G8 energy leaders urge stable oil prices
Consumer nations on Sunday urged producers to keep oil prices stable or risk derailing a fragile global economic recovery, as top exporter Saudi Arabia forecast prices eventually moving toward $75 a barrel.
Group of Eight energy ministers were meeting in Rome against the backdrop of a price rally that has sent oil prices to a six-month high of more than $60 a barrel.
“If oil prices do spike up considerably, that would be a factor in delaying economic recovery,” U.S. Energy Secretary Steven Chu told a news conference.
Italian Energy Minister Claudio Scajola said: “A low oil price helps in times of economic crisis but discourages investment and does not guarantee a future of stability. It is necessary to have an equitable and not volatile price that can guarantee global economic growth and also the possibility of investment.”
Oil prices have almost doubled from last December’s low and risen well above the $50 level that Saudi Arabia has said it could live with to help nurse the world economy back to growth.
Algeria’s oil minister said an output cut was unlikely when OPEC meets in Vienna on Thursday. Saudi Arabia, the biggest and most influential player in the 12-member producer group, also said OPEC would “probably stay the course.”
Saudi Oil Minister Ali al-Naimi offered the prospect of prices and demand eventually rising but declined to speculate on when prices would hit the $75 level producers say is needed to encourage investment.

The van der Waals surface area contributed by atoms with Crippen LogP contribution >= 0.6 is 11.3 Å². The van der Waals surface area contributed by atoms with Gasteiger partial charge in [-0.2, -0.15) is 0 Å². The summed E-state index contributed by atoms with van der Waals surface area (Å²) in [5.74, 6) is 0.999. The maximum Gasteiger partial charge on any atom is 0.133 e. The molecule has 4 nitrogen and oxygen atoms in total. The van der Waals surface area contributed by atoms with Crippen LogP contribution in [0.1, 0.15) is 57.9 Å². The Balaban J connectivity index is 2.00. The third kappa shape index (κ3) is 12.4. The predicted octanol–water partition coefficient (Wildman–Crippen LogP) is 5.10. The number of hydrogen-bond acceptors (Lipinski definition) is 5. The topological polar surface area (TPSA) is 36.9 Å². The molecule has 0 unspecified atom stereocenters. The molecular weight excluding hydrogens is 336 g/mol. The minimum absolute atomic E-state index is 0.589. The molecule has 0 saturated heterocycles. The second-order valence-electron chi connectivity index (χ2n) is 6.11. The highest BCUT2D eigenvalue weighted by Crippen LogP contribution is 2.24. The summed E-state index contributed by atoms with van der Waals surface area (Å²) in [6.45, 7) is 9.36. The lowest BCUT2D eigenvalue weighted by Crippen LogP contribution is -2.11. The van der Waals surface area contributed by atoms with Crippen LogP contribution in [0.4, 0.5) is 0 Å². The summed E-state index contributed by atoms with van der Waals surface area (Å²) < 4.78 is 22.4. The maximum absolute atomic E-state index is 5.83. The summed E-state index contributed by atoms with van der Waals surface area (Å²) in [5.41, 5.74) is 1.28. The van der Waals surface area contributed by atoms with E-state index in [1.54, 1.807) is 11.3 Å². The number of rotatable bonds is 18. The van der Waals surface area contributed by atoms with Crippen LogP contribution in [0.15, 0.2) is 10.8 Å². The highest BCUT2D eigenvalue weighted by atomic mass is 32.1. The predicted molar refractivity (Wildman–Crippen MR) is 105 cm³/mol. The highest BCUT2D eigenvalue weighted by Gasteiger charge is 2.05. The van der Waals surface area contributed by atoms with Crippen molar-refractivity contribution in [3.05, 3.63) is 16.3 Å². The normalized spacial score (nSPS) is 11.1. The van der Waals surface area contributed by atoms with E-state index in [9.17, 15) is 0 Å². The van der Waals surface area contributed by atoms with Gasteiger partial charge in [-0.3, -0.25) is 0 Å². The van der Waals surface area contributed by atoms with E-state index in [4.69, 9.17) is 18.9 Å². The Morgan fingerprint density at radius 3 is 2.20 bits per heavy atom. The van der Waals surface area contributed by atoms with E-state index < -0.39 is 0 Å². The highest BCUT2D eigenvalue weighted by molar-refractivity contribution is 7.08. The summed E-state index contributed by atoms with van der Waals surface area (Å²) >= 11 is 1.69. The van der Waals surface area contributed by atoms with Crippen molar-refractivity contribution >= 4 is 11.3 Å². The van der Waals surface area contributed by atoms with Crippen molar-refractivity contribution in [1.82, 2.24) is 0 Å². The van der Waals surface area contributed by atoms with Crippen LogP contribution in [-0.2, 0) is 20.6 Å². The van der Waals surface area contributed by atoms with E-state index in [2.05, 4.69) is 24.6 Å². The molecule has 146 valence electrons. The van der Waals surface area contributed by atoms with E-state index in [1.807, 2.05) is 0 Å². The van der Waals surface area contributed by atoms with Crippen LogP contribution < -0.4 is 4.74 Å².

“Demand will pick up eventually when the economy recovers,” Naimi told reporters. “Eventually could be tomorrow or it could be 10 years from now, but eventually it’s going to happen, but when I don’t (know).”
Algeria’s Energy Minister Chakib Khelil predicted oil prices could touch $70 per barrel by end-2010 if the economy recovered, but warned recent price rises were being driven by speculation and a weak dollar rather than fundamentals.
Energy leaders at the summit agreed the financial crisis had dealt a sharp blow to investment in production for the long term. The International Energy Agency warned investment in oil and gas production would fall 21 percent in 2009.
Italian oil company Eni’s (ENI.MI) president, Roberto Poli, said the “magic range” for prices high enough to spur investment without hurting the economy was $60-$70 per barrel, while Edison (EDN.MI) CEO Umberto Quadrino put that at $60-$80 per barrel.
“The experience of the last price cycle demonstrated that to ensure steady economic growth, prices should not rise higher than $75 per barrel,” Poli said. “Oil price instability and unpredictability are the worst enemies of any well thought-out plan to build a different energy future.”
OPEC ministers are expected to make no change to oil supply at their Vienna meeting as higher prices ease their concerns about overflowing fuel inventories and the deepest fall in demand for years.
A senior Gulf source has said the group will stick to its current targets, but stress the need for full compliance.
But Iran’s OPEC governor said higher oil prices were lulling some OPEC members into a false sense of security. Venezuela said oil markets were over-supplied but it was too early to tell whether an output cut was needed.